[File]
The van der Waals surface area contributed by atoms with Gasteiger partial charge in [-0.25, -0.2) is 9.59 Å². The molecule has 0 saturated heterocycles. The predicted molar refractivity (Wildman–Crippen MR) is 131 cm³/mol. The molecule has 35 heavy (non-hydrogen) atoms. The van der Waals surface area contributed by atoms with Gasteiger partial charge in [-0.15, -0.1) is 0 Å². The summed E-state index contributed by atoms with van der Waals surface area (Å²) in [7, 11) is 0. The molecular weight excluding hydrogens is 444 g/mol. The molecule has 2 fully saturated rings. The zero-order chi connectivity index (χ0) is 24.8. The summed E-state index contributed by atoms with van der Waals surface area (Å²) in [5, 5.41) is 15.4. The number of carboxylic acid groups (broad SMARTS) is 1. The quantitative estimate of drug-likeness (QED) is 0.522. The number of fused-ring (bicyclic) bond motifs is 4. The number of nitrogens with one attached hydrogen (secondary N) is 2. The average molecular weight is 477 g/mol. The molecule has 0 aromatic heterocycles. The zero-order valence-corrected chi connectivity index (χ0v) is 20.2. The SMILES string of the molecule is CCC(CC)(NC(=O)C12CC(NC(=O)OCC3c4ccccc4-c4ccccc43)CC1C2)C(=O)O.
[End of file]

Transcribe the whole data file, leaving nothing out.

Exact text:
The van der Waals surface area contributed by atoms with Gasteiger partial charge in [-0.25, -0.2) is 9.59 Å². The molecule has 0 saturated heterocycles. The predicted molar refractivity (Wildman–Crippen MR) is 131 cm³/mol. The molecule has 35 heavy (non-hydrogen) atoms. The van der Waals surface area contributed by atoms with Gasteiger partial charge in [-0.15, -0.1) is 0 Å². The summed E-state index contributed by atoms with van der Waals surface area (Å²) in [7, 11) is 0. The molecular weight excluding hydrogens is 444 g/mol. The molecule has 2 fully saturated rings. The zero-order chi connectivity index (χ0) is 24.8. The summed E-state index contributed by atoms with van der Waals surface area (Å²) in [5, 5.41) is 15.4. The number of carboxylic acid groups (broad SMARTS) is 1. The quantitative estimate of drug-likeness (QED) is 0.522. The number of fused-ring (bicyclic) bond motifs is 4. The number of nitrogens with one attached hydrogen (secondary N) is 2. The average molecular weight is 477 g/mol. The molecule has 0 aromatic heterocycles. The zero-order valence-corrected chi connectivity index (χ0v) is 20.2. The SMILES string of the molecule is CCC(CC)(NC(=O)C12CC(NC(=O)OCC3c4ccccc4-c4ccccc43)CC1C2)C(=O)O.